BACKGROUND/PURPOSE - Clinical application of gene therapy for patients who have inflammatory bowel disease or short bowel syndrome will require the development of new strategies to improve the efficiency of small intestinal gene transfer. Previously, the authors developed a method for adenoviral-mediated small intestinal gene transfer in vivo in neonatal and adult mice. The present study evaluates the hypothesis that the integrins alpha(v)beta3 and alpha(v)beta5, the secondary receptors for adenoviral internalization, play a facilitative role in neonatal murine adenoviral-mediated small intestinal gene transfer.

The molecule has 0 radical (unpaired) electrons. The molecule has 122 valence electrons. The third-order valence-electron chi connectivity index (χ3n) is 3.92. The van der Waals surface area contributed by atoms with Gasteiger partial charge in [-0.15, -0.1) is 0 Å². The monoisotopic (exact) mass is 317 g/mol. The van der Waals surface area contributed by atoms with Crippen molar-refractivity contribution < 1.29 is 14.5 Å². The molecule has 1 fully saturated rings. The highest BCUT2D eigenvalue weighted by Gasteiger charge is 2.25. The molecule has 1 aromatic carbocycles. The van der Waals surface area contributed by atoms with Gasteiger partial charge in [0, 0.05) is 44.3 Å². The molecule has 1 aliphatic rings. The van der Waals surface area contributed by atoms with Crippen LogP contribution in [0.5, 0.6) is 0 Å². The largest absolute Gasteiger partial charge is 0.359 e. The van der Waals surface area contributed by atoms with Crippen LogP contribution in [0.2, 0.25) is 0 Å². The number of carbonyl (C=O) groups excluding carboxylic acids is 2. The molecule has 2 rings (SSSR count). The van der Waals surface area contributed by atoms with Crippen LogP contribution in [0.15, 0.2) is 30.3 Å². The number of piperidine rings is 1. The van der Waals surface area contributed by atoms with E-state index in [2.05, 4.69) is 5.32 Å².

METHODS - Immunohistochemical techniques identified the integrin alpha(v)beta3 and the integrin subcomponents alpha(v), beta3, and beta5 in neonatal and adult small intestine. The effects of integrin receptor antagonists on transgene expression was also studied in our neonatal model of adenoviral-mediated small intestinal gene transfer in vivo.
RESULTS - Gene transfer was significantly decreased by the addition of integrin receptor antagonists versus control peptide. Integrin alpha(v)beta3 and integrin subcomponent alpha(v), beta3, and beta5 are expressed in neonatal and adult small intestine. Integrin antagonists administered simultaneously blocked efficient adenoviral-mediated neonatal small intestinal gene transfer in vivo compared with control peptide.
CONCLUSION - Strategies to upregulate integrin expression may improve adenoviral-mediated small intestinal gene transfer.